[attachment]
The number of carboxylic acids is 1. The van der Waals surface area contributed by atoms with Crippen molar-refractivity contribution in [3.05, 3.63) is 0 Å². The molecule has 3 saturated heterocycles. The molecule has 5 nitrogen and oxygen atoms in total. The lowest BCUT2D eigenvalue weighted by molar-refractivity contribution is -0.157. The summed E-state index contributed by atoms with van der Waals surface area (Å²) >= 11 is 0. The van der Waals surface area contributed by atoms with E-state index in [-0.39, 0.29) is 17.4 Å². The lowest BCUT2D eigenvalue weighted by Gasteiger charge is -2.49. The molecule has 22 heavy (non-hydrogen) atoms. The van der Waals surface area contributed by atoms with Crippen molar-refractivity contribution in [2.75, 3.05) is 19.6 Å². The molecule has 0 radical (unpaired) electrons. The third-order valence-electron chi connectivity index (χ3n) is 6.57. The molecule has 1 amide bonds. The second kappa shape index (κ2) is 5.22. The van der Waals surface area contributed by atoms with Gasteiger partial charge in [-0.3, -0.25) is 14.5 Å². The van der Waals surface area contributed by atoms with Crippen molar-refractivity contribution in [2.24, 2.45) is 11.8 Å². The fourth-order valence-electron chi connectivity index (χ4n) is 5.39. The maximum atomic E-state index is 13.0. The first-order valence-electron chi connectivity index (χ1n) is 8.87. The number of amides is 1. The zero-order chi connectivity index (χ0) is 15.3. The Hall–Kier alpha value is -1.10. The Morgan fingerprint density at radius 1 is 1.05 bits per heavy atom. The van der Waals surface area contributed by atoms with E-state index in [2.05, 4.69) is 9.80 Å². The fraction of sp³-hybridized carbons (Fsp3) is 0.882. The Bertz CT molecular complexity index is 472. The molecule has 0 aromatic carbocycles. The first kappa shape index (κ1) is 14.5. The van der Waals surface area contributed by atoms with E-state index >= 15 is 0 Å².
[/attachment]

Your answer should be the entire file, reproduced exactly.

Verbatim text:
The number of carboxylic acids is 1. The van der Waals surface area contributed by atoms with Crippen molar-refractivity contribution in [3.05, 3.63) is 0 Å². The molecule has 3 saturated heterocycles. The molecule has 5 nitrogen and oxygen atoms in total. The lowest BCUT2D eigenvalue weighted by molar-refractivity contribution is -0.157. The summed E-state index contributed by atoms with van der Waals surface area (Å²) >= 11 is 0. The van der Waals surface area contributed by atoms with E-state index in [-0.39, 0.29) is 17.4 Å². The lowest BCUT2D eigenvalue weighted by Gasteiger charge is -2.49. The molecule has 22 heavy (non-hydrogen) atoms. The van der Waals surface area contributed by atoms with Crippen molar-refractivity contribution in [2.75, 3.05) is 19.6 Å². The molecule has 0 radical (unpaired) electrons. The third-order valence-electron chi connectivity index (χ3n) is 6.57. The molecule has 1 amide bonds. The second kappa shape index (κ2) is 5.22. The van der Waals surface area contributed by atoms with Gasteiger partial charge in [-0.3, -0.25) is 14.5 Å². The van der Waals surface area contributed by atoms with Crippen molar-refractivity contribution in [2.24, 2.45) is 11.8 Å². The fourth-order valence-electron chi connectivity index (χ4n) is 5.39. The maximum atomic E-state index is 13.0. The first-order valence-electron chi connectivity index (χ1n) is 8.87. The number of amides is 1. The zero-order chi connectivity index (χ0) is 15.3. The Hall–Kier alpha value is -1.10. The Morgan fingerprint density at radius 1 is 1.05 bits per heavy atom. The van der Waals surface area contributed by atoms with E-state index in [2.05, 4.69) is 9.80 Å². The fraction of sp³-hybridized carbons (Fsp3) is 0.882. The Bertz CT molecular complexity index is 472. The molecule has 0 aromatic carbocycles. The first kappa shape index (κ1) is 14.5. The van der Waals surface area contributed by atoms with E-state index >= 15 is 0 Å².